How to View All Running Apps & Processes in Mac OS X

Thanks for the heads up. This was a very helpful discussion. Quitting and restarting the apps only frees up a small fraction of my 8GB and this is quickly reallocated and the problem comes back. It was only by restarting my computer that fixed the problem. They look like little Mb memory leaks, and they accumulate over time. Purge will not make them go away.

You can see them on Activity Monitor. I ran a backup to my NAS, and after a few hours, there were about 30 of them, and my free memory was nearly gone; I was not running anything else at the time. I have a Mac Mini i7 on I am hoping there are no long-term effects caused by reallocating memory in such a brash way. I could not function without it. When Free memory goes below MB my macbook pro becomes unusable.

I have to run it several times a day, which really is a mark of bad design in iOS memory management my opinion only. Make sure you have Xcode installed as well as the command-line tools installed.


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When the preferences menu comes up select the Downloads tab and make sure you are looking at the Components section. You should see a few iOS simulators and Command-line tools. Wired is what is being used by the OS e. Kernel task , Active is memory used by User and non-essential System applications, Inactive is memory that just hangs there in case you need it for future use, and Free memory is memory that has not been used, or Inactive memory that has been released from the RAM.

It then starts caching to disk and using purge could corrupt your download. Purge should only be used when you want your system in a fresh state such as playing a RAM intensive game, or if you need to test for memory leaks in a program you are developing in Xcode. This is exactly what I have been looking for!!! Before knowing this, I would have to quit Illustrator to clear up memory so I could continue working.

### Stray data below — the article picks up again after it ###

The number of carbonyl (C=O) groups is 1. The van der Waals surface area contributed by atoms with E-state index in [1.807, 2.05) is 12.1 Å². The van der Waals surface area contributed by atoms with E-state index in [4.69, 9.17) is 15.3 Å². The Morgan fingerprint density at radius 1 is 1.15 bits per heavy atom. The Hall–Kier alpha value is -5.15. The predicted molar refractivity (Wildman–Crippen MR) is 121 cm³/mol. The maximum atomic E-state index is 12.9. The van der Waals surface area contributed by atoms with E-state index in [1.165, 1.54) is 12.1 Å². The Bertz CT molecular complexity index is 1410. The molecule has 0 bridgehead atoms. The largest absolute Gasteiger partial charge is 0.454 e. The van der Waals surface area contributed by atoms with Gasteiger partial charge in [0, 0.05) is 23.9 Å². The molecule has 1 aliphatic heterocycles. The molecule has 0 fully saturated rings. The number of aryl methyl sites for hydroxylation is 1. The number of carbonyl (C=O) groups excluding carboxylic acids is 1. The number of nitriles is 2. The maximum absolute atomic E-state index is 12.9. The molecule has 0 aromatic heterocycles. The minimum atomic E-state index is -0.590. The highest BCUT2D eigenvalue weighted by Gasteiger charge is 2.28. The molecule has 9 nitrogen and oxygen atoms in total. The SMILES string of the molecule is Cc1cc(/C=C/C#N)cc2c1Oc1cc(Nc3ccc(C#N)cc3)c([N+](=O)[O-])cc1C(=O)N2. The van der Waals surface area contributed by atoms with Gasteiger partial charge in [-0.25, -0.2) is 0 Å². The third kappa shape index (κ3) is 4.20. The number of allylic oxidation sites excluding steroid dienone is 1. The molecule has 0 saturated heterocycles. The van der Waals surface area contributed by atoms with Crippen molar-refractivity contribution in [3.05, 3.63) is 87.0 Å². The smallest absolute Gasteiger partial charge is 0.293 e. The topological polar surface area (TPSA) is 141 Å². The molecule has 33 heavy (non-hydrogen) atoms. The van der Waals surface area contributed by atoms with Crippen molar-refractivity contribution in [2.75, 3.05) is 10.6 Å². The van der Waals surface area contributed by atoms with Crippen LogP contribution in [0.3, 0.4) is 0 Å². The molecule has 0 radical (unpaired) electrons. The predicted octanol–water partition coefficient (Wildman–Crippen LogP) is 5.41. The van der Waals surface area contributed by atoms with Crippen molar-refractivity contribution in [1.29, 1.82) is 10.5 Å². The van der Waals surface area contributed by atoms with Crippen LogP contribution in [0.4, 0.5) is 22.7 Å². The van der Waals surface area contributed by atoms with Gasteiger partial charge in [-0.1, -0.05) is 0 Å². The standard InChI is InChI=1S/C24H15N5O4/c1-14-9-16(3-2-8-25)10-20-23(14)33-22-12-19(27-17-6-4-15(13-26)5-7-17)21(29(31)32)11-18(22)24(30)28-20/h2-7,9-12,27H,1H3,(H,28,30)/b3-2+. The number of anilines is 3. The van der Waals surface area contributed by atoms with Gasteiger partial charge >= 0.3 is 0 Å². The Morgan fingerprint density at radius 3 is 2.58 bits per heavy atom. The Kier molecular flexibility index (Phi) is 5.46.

Thanks so much! Hi mates. My problem is as follows: I have installed Onyx, but I cannot find the purge command there is no memory tab. Any suggestions? Thank you.

I have a background in operating systems…I can tell you that Mountain Lion suffers from memory mismanagement. Most programmers dont even understand virtual and physical memory, and leave memory leaks throughout their code. The OS should reclaim the pages it can, but the reality is different. Sometimes you have to provide a hint to the OS.

How to disable unnecessary processes/services on my Macbook Pro?

I will make sure to use this in the future! For those wishing to automate the running of purge, open a terminal and enter this command: For most people, this will be empty initially. When you run this command, it will open up the crontab in an editor probably vim. You need to insert a new line to run purge on a scheduled basis. Google crontab for details on how it works. Save the crontab and exit. Now purge will run for you with whatever time frame you entered in the example, every 2 hours, every day, at the top of the hour.